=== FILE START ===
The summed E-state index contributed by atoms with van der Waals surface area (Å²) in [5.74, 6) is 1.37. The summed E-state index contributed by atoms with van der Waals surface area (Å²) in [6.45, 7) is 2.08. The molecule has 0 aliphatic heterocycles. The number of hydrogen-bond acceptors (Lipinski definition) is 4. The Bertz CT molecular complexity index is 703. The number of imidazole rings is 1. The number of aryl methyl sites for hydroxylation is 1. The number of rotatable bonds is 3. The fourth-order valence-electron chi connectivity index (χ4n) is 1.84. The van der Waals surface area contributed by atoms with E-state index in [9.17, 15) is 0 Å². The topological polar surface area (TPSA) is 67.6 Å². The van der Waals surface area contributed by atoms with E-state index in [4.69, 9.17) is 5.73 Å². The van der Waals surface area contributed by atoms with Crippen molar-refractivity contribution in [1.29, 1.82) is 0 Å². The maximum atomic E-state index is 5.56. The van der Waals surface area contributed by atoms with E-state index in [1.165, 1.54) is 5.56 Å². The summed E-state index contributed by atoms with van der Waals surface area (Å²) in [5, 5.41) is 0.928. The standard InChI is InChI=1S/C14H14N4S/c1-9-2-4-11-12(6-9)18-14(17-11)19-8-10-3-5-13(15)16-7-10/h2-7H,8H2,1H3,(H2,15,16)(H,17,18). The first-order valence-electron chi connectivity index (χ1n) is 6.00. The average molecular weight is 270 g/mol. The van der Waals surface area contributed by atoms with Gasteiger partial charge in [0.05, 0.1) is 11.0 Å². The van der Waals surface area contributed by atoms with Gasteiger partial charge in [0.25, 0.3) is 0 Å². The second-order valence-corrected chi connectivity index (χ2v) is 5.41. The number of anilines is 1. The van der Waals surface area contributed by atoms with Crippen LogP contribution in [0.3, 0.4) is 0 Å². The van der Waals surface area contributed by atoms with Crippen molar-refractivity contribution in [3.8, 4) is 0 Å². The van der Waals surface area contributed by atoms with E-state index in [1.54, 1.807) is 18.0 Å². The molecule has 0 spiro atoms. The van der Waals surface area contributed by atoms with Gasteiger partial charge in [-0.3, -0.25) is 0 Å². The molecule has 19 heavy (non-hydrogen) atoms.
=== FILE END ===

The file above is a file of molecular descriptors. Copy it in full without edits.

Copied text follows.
The summed E-state index contributed by atoms with van der Waals surface area (Å²) in [5.74, 6) is 1.37. The summed E-state index contributed by atoms with van der Waals surface area (Å²) in [6.45, 7) is 2.08. The molecule has 0 aliphatic heterocycles. The number of hydrogen-bond acceptors (Lipinski definition) is 4. The Bertz CT molecular complexity index is 703. The number of imidazole rings is 1. The number of aryl methyl sites for hydroxylation is 1. The number of rotatable bonds is 3. The fourth-order valence-electron chi connectivity index (χ4n) is 1.84. The van der Waals surface area contributed by atoms with E-state index in [9.17, 15) is 0 Å². The topological polar surface area (TPSA) is 67.6 Å². The van der Waals surface area contributed by atoms with E-state index in [4.69, 9.17) is 5.73 Å². The van der Waals surface area contributed by atoms with Crippen molar-refractivity contribution in [1.29, 1.82) is 0 Å². The maximum atomic E-state index is 5.56. The van der Waals surface area contributed by atoms with E-state index in [1.165, 1.54) is 5.56 Å². The summed E-state index contributed by atoms with van der Waals surface area (Å²) in [5, 5.41) is 0.928. The standard InChI is InChI=1S/C14H14N4S/c1-9-2-4-11-12(6-9)18-14(17-11)19-8-10-3-5-13(15)16-7-10/h2-7H,8H2,1H3,(H2,15,16)(H,17,18). The first-order valence-electron chi connectivity index (χ1n) is 6.00. The average molecular weight is 270 g/mol. The van der Waals surface area contributed by atoms with Gasteiger partial charge in [0.05, 0.1) is 11.0 Å². The van der Waals surface area contributed by atoms with Gasteiger partial charge in [0.25, 0.3) is 0 Å². The second-order valence-corrected chi connectivity index (χ2v) is 5.41. The number of anilines is 1. The van der Waals surface area contributed by atoms with Crippen LogP contribution in [0.3, 0.4) is 0 Å². The van der Waals surface area contributed by atoms with Crippen molar-refractivity contribution in [3.8, 4) is 0 Å². The van der Waals surface area contributed by atoms with E-state index in [1.54, 1.807) is 18.0 Å². The molecule has 0 spiro atoms. The van der Waals surface area contributed by atoms with Gasteiger partial charge in [-0.3, -0.25) is 0 Å². The molecule has 19 heavy (non-hydrogen) atoms.